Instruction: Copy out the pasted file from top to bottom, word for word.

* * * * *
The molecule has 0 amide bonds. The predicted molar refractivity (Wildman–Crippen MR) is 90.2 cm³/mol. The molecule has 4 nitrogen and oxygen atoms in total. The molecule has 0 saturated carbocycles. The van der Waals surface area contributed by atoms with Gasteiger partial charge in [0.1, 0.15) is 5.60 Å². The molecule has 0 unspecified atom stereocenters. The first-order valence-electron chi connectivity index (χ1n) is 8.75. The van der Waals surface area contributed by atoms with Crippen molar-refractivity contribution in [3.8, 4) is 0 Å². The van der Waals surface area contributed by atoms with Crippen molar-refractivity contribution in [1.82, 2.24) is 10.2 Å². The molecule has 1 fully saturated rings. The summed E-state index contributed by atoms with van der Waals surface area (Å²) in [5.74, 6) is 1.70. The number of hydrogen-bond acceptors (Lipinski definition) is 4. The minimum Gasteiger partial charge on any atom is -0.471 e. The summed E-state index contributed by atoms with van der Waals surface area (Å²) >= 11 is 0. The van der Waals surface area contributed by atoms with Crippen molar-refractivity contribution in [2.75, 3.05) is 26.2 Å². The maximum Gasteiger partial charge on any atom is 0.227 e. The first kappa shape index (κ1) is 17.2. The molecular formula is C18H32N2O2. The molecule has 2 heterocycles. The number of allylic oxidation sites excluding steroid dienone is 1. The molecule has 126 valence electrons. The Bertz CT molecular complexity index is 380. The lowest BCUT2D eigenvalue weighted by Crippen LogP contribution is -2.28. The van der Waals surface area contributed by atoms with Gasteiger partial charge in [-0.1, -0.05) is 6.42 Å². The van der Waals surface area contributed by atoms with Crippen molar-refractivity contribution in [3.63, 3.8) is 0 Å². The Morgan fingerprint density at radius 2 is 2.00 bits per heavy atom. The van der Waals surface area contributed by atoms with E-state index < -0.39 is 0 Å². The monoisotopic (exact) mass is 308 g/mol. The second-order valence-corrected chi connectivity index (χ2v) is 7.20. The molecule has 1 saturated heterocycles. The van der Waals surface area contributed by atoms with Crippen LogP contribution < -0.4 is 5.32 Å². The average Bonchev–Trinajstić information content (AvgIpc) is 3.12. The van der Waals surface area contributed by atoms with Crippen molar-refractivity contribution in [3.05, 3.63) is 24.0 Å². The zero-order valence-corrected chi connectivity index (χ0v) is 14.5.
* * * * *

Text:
The molecule has 0 amide bonds. The predicted molar refractivity (Wildman–Crippen MR) is 90.2 cm³/mol. The molecule has 4 nitrogen and oxygen atoms in total. The molecule has 0 saturated carbocycles. The van der Waals surface area contributed by atoms with Gasteiger partial charge in [0.1, 0.15) is 5.60 Å². The molecule has 0 unspecified atom stereocenters. The first-order valence-electron chi connectivity index (χ1n) is 8.75. The van der Waals surface area contributed by atoms with Crippen molar-refractivity contribution in [3.8, 4) is 0 Å². The van der Waals surface area contributed by atoms with Crippen molar-refractivity contribution in [1.82, 2.24) is 10.2 Å². The molecule has 1 fully saturated rings. The summed E-state index contributed by atoms with van der Waals surface area (Å²) in [5.74, 6) is 1.70. The number of hydrogen-bond acceptors (Lipinski definition) is 4. The minimum Gasteiger partial charge on any atom is -0.471 e. The summed E-state index contributed by atoms with van der Waals surface area (Å²) >= 11 is 0. The van der Waals surface area contributed by atoms with Crippen molar-refractivity contribution in [2.75, 3.05) is 26.2 Å². The maximum Gasteiger partial charge on any atom is 0.227 e. The first kappa shape index (κ1) is 17.2. The molecular formula is C18H32N2O2. The molecule has 2 heterocycles. The number of allylic oxidation sites excluding steroid dienone is 1. The molecule has 126 valence electrons. The Bertz CT molecular complexity index is 380. The lowest BCUT2D eigenvalue weighted by Crippen LogP contribution is -2.28. The van der Waals surface area contributed by atoms with Gasteiger partial charge in [-0.1, -0.05) is 6.42 Å². The van der Waals surface area contributed by atoms with Crippen molar-refractivity contribution in [3.63, 3.8) is 0 Å². The Morgan fingerprint density at radius 2 is 2.00 bits per heavy atom. The van der Waals surface area contributed by atoms with E-state index < -0.39 is 0 Å². The monoisotopic (exact) mass is 308 g/mol. The second-order valence-corrected chi connectivity index (χ2v) is 7.20. The molecule has 1 saturated heterocycles. The van der Waals surface area contributed by atoms with Crippen LogP contribution < -0.4 is 5.32 Å². The average Bonchev–Trinajstić information content (AvgIpc) is 3.12. The van der Waals surface area contributed by atoms with Crippen molar-refractivity contribution in [3.05, 3.63) is 24.0 Å². The zero-order valence-corrected chi connectivity index (χ0v) is 14.5.